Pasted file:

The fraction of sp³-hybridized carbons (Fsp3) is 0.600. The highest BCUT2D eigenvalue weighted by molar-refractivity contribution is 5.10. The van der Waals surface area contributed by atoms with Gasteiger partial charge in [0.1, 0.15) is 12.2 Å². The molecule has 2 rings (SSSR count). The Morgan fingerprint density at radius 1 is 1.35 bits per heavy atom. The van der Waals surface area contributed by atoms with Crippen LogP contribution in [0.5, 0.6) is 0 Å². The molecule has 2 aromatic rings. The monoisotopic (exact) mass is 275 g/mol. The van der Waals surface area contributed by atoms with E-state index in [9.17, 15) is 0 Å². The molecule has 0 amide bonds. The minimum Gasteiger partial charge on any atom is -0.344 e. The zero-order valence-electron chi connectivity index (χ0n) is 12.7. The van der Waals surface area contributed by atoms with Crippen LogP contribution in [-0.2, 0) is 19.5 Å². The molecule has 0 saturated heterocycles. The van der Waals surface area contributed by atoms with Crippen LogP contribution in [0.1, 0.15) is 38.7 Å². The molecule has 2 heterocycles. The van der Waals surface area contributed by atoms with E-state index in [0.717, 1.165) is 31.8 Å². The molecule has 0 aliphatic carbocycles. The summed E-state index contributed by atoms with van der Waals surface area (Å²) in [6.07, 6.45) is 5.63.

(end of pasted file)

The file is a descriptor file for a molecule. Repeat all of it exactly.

The fraction of sp³-hybridized carbons (Fsp3) is 0.600. The highest BCUT2D eigenvalue weighted by molar-refractivity contribution is 5.10. The van der Waals surface area contributed by atoms with Gasteiger partial charge in [0.1, 0.15) is 12.2 Å². The molecule has 2 rings (SSSR count). The Morgan fingerprint density at radius 1 is 1.35 bits per heavy atom. The van der Waals surface area contributed by atoms with Crippen LogP contribution in [0.5, 0.6) is 0 Å². The molecule has 2 aromatic rings. The monoisotopic (exact) mass is 275 g/mol. The van der Waals surface area contributed by atoms with E-state index in [9.17, 15) is 0 Å². The molecule has 0 amide bonds. The minimum Gasteiger partial charge on any atom is -0.344 e. The zero-order valence-electron chi connectivity index (χ0n) is 12.7. The van der Waals surface area contributed by atoms with Crippen LogP contribution in [-0.2, 0) is 19.5 Å². The molecule has 0 saturated heterocycles. The van der Waals surface area contributed by atoms with Crippen LogP contribution in [0.1, 0.15) is 38.7 Å². The molecule has 2 heterocycles. The van der Waals surface area contributed by atoms with E-state index in [0.717, 1.165) is 31.8 Å². The molecule has 0 aliphatic carbocycles. The summed E-state index contributed by atoms with van der Waals surface area (Å²) in [6.07, 6.45) is 5.63.